The HPS3 gene is located on the long (q) arm of chromosome 3 at position 24.
More precisely, the HPS3 gene is located from base pair 148,847,370 to base pair 148,891,304 on chromosome 3.
See How do geneticists indicate the location of a gene? (http://ghr.nlm.nih.gov/handbook/howgeneswork/genelocation) in the Handbook.
Where can I find additional information about HPS3?
You and your healthcare professional may find the following resources about HPS3 helpful.
- MedlinePlus - Health information
Encyclopedia: Melanin (http://www.nlm.nih.gov/medlineplus/ency/imagepages/9620.htm)
- Educational resources - Information pages
Molecular Biology of the Cell (fourth edition, 2002): Some Lysosomes May Undergo Exocytosis (http://www.ncbi.nlm.nih.gov/books/NBK26844/)
- Gene Reviews - Clinical summary (http://www.ncbi.nlm.nih.gov/books/NBK1287/)
Genetic Testing Registry - Repository of genetic test information
- GTR: Genetic tests for HPS3 (http://www.ncbi.nlm.nih.gov/gtr/tests/?term=84343%5Bgeneid%5D)
You may also be interested in these resources, which are designed for genetics professionals and researchers.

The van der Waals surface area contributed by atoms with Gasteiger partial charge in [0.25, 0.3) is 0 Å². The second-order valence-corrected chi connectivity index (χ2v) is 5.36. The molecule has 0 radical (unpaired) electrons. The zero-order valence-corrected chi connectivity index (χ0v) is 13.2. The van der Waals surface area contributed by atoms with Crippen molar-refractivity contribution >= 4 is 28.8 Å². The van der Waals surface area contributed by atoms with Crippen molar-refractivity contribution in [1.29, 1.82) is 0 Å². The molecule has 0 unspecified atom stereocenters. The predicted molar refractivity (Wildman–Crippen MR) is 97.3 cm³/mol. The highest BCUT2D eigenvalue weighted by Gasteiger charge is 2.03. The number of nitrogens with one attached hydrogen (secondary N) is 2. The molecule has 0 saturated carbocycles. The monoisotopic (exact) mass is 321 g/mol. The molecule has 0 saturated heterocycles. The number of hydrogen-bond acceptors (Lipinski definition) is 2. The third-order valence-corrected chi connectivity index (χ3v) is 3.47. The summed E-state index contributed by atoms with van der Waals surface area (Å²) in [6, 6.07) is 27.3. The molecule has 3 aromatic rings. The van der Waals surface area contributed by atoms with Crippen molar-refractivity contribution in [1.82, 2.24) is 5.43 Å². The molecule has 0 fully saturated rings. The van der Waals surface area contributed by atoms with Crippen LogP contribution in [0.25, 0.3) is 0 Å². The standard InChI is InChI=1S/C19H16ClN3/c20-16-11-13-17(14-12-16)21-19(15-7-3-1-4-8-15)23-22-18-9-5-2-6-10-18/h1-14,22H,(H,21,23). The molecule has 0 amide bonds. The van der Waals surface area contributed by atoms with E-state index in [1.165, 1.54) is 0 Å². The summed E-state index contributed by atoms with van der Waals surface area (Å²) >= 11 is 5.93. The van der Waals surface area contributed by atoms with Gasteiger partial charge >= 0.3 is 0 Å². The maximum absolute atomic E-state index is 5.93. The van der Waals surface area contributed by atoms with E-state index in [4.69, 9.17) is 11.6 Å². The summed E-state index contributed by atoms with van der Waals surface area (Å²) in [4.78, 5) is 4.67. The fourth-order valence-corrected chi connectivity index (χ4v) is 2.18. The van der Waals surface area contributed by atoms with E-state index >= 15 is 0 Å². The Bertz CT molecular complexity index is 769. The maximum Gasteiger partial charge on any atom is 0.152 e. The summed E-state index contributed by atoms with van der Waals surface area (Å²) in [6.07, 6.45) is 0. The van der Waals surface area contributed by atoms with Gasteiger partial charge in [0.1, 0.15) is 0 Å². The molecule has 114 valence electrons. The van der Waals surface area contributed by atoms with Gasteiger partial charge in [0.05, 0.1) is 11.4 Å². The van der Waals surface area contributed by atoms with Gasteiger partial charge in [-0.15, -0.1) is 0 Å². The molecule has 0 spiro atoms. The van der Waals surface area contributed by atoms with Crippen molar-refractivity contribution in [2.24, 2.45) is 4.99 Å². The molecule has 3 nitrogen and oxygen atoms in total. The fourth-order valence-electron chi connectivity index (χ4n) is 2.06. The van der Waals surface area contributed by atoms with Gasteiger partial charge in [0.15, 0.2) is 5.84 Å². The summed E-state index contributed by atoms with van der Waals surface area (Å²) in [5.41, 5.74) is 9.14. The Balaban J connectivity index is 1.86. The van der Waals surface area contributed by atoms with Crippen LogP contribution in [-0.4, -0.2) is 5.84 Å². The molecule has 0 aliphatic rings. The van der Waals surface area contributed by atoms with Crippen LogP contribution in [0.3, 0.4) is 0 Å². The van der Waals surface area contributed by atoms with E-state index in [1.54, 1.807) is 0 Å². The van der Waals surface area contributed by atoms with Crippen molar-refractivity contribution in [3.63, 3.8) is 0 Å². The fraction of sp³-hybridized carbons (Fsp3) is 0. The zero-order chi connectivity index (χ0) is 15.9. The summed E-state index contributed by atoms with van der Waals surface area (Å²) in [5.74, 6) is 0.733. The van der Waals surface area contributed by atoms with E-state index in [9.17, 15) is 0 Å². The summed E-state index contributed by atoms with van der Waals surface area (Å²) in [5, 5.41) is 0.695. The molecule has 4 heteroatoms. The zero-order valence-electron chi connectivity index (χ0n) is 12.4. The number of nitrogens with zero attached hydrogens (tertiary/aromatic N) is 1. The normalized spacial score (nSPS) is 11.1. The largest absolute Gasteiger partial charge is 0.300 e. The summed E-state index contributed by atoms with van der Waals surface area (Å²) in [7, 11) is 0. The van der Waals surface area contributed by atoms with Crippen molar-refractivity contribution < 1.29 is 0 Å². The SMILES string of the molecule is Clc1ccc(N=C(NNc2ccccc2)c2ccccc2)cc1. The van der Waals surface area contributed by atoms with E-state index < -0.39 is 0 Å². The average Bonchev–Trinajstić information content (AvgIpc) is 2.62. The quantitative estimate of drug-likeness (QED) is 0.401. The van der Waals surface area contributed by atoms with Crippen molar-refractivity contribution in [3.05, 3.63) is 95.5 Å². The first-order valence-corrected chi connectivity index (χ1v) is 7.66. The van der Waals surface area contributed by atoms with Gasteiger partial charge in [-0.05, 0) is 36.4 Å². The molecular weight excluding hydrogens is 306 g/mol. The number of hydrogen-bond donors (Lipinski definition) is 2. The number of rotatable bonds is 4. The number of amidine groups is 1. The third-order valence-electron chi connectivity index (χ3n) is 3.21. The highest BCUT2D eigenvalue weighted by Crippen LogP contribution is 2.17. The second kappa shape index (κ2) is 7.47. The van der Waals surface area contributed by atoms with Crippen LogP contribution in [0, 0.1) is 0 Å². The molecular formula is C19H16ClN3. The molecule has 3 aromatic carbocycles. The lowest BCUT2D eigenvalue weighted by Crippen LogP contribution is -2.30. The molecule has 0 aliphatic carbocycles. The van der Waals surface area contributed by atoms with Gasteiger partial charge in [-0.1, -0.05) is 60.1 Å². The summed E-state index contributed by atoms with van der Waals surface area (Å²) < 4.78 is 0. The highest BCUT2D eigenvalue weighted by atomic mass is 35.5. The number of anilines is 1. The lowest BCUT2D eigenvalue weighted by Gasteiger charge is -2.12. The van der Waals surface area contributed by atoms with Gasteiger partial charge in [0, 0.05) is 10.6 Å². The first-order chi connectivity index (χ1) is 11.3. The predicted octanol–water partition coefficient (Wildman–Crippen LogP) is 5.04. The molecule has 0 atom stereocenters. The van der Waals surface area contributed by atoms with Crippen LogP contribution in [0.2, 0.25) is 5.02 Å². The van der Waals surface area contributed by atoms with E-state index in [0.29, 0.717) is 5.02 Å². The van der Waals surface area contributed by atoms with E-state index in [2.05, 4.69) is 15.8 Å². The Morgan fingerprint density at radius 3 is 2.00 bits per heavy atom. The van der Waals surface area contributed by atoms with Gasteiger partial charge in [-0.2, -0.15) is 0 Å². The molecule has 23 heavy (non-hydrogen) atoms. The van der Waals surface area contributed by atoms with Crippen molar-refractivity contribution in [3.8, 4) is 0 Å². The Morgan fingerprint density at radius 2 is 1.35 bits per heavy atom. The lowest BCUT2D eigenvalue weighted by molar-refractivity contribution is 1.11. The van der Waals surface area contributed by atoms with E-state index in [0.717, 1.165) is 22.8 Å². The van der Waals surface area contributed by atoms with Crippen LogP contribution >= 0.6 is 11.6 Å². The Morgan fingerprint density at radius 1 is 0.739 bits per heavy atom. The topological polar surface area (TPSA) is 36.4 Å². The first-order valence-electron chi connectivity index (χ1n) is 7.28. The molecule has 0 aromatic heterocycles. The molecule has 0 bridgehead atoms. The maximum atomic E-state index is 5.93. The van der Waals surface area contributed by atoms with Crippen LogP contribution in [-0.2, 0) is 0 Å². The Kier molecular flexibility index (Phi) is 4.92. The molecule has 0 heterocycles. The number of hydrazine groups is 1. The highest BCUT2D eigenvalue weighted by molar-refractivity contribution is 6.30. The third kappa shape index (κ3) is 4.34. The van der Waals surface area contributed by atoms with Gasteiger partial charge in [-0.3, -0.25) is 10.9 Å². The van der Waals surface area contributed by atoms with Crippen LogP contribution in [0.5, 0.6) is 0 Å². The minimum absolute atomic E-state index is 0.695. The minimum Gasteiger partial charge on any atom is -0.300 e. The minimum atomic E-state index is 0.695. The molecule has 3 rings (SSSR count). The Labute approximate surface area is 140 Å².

- PubMed - Recent literature (http://www.ncbi.nlm.nih.gov/pubmed?term=((HPS3%5BTIAB%5D)%20OR%20(Hermansky-Pudlak%20syndrome%203%5BTIAB%5D))%20AND%20((Genes%5BMH%5D)%20OR%20(Genetic%20Phenomena%5BMH%5D))%20AND%20english%5Bla%5D%20AND%20human%5Bmh%5D%20AND%20%22last%203600%20days%22%5Bdp%5D)
- OMIM - Genetic disorder catalog (http://omim.org/entry/606118)
Research Resources - Tools for researchers
- Entrez Gene (http://www.ncbi.nlm.nih.gov/gene/84343)
- GeneCards (http://www.genecards.org/cgi-bin/carddisp.pl?id_type=entrezgene&id=84343)
- HUGO Gene Nomenclature Committee (http://www.genenames.org/data/hgnc_data.php?hgnc_id=15597)
- International Albinism Center at the University of Minnesota: HPS3 Mutation Database (http://albinismdb.med.umn.edu/hps3mut.html)
What other names do people use for the HPS3 gene or gene products?
- Hermansky-Pudlak syndrome 3 protein
See How are genetic conditions and genes named? (http://ghr.nlm.nih.gov/handbook/mutationsanddisorders/naming) in the Handbook.
What glossary definitions help with understanding HPS3?
blood clotting ;
splice-site mutation ;
You may find definitions for these and many other terms in the Genetics Home Reference
- Anikster Y, Huizing M, White J, Shevchenko YO, Fitzpatrick DL, Touchman JW, Compton JG, Bale SJ, Swank RT, Gahl WA, Toro JR. Mutation of a new gene causes a unique form of Hermansky-Pudlak syndrome in a genetic isolate of central Puerto Rico. Nat Genet. 2001 Aug;28(4):376-80. (http://www.ncbi.nlm.nih.gov/pubmed/11455388?dopt=Abstract)